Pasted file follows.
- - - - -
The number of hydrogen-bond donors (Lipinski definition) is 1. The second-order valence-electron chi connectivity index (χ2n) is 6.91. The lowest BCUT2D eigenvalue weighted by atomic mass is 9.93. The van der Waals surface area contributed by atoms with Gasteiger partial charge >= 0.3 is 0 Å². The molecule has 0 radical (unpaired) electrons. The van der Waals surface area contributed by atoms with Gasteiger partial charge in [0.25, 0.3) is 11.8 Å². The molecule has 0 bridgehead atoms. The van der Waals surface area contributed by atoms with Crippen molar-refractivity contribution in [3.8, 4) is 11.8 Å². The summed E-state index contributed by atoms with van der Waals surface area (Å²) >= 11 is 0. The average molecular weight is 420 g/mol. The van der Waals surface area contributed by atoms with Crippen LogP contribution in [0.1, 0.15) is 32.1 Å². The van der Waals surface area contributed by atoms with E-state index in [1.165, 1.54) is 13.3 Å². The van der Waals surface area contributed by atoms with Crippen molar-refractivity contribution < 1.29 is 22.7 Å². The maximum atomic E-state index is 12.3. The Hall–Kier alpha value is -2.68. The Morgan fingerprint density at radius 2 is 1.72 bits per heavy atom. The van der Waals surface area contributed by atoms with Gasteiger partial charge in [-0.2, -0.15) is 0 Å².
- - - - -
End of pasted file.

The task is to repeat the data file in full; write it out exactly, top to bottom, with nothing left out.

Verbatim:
The number of hydrogen-bond donors (Lipinski definition) is 1. The second-order valence-electron chi connectivity index (χ2n) is 6.91. The lowest BCUT2D eigenvalue weighted by atomic mass is 9.93. The van der Waals surface area contributed by atoms with Gasteiger partial charge >= 0.3 is 0 Å². The molecule has 0 radical (unpaired) electrons. The van der Waals surface area contributed by atoms with Gasteiger partial charge in [0.25, 0.3) is 11.8 Å². The molecule has 0 bridgehead atoms. The van der Waals surface area contributed by atoms with Crippen molar-refractivity contribution in [3.8, 4) is 11.8 Å². The summed E-state index contributed by atoms with van der Waals surface area (Å²) >= 11 is 0. The average molecular weight is 420 g/mol. The van der Waals surface area contributed by atoms with Crippen LogP contribution in [0.1, 0.15) is 32.1 Å². The van der Waals surface area contributed by atoms with E-state index in [1.165, 1.54) is 13.3 Å². The van der Waals surface area contributed by atoms with Crippen molar-refractivity contribution < 1.29 is 22.7 Å². The maximum atomic E-state index is 12.3. The Hall–Kier alpha value is -2.68. The Morgan fingerprint density at radius 2 is 1.72 bits per heavy atom. The van der Waals surface area contributed by atoms with Gasteiger partial charge in [-0.2, -0.15) is 0 Å².